Today, on the first of the month, I wondered where some of these traditions originated as I wished everyone a happy new month. The Greeks say Καλό μήνα (Kaló mína), which translates to a good month. But it should be the first thing you say that morning. Some British friends say Rabbit Rabbit, or White Rabbit to wish each other a happy new month. There are so many superstitions like this. But what are they, and why do we believe in them?
Belief in superstition is just being human. Even the biggest skeptic may step over a crack or walk around a ladder. Everyone has irrational beliefs, whether they learn them in childhood or use them to understand something their rational brain cannot comprehend. Some may stem from well-meaning parents who use the monster in the old house to keep their child from entering it.
The American Psychological Association (APA) defines superstitious behavior as “behavior that results from accidental reinforcement of an action so that the organism continues to repeat it. For example, a rat that turned in a circle before accidentally hitting a bar and obtaining food might continue turning in a circle before pressing the bar.”
Here are some of the most common, in no particular order.
Beginner’s Luck- This is often claimed when the novice at a game or sport wins. However, it is usually simply the fact that the rookie is less stressed over winning. Or maybe it’s just a statistical fluke.
Find a penny, pick it up- and all day long, you’ll have good luck, the rest of the saying goes. Well, of course, finding money brings good luck.
Walking under a ladder- It would seem that this makes sense in terms of safety. You wouldn’t want something to fall on you. But in some older religions, a triangle, such as that formed by a ladder, is a sacred plane, and breaking that could bring disaster.
A black cat crossing your path- As many of us keep cats as pets, and they have long been part of mythology, even the ancient Egyptians worshipped them; why would a cat bring bad luck? Most likely, these date from the belief in witches and their familiars. Adolf Hitler and Napoleon Bonaparte may have conquered nations, but both feared black cats.
Lucky rabbit’s foot- well, maybe not for the rabbit. Talismans and amulets have long been believed to ward off evil. The most common roots for the rabbit’s foot either hark back to the early Celts or the Native Americans. (Hmmm… maybe something to add to book 3?)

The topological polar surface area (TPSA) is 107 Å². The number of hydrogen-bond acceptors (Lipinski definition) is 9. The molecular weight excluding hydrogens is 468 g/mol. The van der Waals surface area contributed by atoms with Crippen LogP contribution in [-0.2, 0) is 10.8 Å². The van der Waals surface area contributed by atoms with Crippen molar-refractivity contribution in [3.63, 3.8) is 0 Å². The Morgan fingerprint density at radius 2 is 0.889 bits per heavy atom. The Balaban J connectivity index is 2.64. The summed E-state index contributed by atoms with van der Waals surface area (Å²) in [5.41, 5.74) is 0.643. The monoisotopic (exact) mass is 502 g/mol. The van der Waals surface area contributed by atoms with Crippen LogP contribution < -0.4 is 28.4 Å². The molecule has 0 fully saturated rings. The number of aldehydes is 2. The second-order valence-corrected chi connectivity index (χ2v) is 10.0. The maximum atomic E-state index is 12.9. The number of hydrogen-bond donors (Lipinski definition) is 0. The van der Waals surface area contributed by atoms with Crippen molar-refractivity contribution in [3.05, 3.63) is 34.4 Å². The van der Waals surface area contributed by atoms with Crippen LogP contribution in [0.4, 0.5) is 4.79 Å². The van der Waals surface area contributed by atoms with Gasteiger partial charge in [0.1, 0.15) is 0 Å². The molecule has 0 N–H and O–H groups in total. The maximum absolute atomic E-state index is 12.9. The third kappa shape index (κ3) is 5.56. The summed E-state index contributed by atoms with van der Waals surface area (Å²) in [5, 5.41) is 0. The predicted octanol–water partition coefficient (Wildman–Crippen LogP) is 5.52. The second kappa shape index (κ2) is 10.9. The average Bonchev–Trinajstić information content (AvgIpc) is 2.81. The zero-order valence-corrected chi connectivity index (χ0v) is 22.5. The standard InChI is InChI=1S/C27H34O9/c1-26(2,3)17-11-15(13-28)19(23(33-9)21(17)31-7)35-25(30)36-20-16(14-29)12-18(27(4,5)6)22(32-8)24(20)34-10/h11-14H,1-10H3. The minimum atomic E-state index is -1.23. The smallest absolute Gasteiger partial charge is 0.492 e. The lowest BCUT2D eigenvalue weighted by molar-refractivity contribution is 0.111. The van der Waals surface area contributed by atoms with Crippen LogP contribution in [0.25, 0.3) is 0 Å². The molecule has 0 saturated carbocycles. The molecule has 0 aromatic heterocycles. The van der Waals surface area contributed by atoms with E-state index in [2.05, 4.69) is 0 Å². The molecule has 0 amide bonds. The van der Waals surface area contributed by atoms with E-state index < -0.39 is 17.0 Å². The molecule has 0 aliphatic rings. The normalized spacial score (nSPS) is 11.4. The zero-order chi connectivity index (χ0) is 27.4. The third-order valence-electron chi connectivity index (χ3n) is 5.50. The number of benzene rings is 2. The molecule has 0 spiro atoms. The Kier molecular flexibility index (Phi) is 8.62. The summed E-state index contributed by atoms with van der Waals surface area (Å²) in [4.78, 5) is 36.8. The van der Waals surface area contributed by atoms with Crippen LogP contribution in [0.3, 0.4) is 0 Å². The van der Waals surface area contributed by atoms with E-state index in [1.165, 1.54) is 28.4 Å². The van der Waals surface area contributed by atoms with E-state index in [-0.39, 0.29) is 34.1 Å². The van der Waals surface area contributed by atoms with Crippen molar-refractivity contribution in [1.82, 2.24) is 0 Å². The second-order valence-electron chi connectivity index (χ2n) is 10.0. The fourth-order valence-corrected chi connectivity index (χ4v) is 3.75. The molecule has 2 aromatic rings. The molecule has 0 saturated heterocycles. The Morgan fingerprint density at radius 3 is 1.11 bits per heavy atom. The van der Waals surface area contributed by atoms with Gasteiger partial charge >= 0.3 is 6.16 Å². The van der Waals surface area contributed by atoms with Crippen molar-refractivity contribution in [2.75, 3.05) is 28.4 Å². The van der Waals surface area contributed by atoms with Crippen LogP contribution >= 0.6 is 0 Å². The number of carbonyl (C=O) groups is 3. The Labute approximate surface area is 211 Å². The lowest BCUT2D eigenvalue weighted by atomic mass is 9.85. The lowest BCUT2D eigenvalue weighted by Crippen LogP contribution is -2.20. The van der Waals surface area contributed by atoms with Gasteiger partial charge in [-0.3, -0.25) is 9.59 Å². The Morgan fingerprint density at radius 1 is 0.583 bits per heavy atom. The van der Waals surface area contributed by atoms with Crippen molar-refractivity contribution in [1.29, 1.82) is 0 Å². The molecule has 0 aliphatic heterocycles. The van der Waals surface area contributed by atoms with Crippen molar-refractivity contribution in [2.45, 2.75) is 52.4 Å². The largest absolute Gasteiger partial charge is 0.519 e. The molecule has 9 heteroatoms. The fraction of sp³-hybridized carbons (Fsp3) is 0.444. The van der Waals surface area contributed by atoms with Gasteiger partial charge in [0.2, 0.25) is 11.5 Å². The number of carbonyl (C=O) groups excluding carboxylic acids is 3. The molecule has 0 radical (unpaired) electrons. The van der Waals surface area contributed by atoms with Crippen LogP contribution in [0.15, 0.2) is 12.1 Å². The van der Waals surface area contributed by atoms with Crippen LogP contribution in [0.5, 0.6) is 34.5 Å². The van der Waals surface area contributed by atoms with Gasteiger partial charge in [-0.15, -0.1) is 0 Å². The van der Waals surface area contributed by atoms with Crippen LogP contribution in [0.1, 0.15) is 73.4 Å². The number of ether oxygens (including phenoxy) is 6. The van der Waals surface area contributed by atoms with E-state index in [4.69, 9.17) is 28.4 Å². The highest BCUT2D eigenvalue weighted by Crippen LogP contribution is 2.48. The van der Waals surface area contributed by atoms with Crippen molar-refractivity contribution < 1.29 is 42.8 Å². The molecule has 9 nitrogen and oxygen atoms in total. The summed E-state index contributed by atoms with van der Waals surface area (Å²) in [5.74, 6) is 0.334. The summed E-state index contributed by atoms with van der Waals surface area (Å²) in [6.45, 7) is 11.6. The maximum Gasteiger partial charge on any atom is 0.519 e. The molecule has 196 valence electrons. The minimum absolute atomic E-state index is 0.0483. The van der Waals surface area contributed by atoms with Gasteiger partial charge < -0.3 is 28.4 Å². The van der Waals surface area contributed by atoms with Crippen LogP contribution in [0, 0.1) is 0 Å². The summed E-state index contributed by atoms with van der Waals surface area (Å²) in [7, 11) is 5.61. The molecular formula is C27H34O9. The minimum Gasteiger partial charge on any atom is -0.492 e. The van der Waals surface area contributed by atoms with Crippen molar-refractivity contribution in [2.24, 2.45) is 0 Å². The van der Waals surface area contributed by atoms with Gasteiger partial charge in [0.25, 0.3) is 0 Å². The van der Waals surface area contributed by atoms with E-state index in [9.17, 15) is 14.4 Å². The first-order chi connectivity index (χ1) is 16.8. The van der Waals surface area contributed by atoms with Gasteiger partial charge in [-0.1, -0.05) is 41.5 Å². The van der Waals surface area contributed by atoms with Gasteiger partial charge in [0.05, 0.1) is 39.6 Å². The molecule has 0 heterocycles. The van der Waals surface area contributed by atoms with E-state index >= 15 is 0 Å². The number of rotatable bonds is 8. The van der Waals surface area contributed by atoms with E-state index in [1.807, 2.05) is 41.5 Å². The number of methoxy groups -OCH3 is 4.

Bad luck comes in threes- Possibly not, but after two bad things happen, maybe we look for the third. Breaking a shoelace as you dress for work might not be so bad unless it follows two other things that didn’t go right.
Breaking a mirror- wow, this one can bring seven years of bad luck. This idea seems to stem from the old belief that a mirror not only reflected your image but captured a bit of your soul. This may explain why they covered the mirrors in the house when someone died in the Old South.
Knock on Wood- It seems designed to ward off tempting fate after something you have said. Most likely, this dates back to mythology when trees were sacred and associated with good spirits.
Wishing on a wishbone- I remember this bit of turkey tug-of-war from my childhood. Most agree it dates back to the Romans who believed the wishbone was lucky, often fighting over them. Since they were easily broken, the luck went with the larger half.
Crossing your fingers- who hasn’t crossed their fingers for something they wish for?
Opening an umbrella indoors- supposedly brings bad luck. This one has many origin stories, including a young woman who opened one inside her house moments before the roof collapsed.
Friday, the 13th– a relatively recent addition to the list, this most likely dates back to the 1800s. Thirteen has long been considered unlucky. Many buildings don’t label a 13th floor, nor airlines a row 13. The Stress Management Center of North Carolina records over 17 million people fear Friday the 13th and often fall prey to the mind associating events with the date.
Horseshoes- In many cultures, horseshoes are considered lucky. Place a horseshoe in your home to fill it with good luck, but make sure the opening is up, so the luck doesn’t spill out.
Saying god bless you- It may be just good manners, but saying this after someone sneezes is a common superstition. This probably stems from the belief the person was expelling evil, such as in 6th century Europe. Or in the 17th century during the plague.
Throwing salt over your shoulder- probably similar to knocking on wood, it wards off bad vibes and evil that may tempt fate.
Step on a crack- and break your mother’s back? Who would want to do that? This one dates back to the early European belief that cracks were weak points between the world of the living and the dead.
How many of these do you believe in? They all make sense to me, except for the black cat. Our cat, Odie, was one of the sweetest cats I’ve ever owned.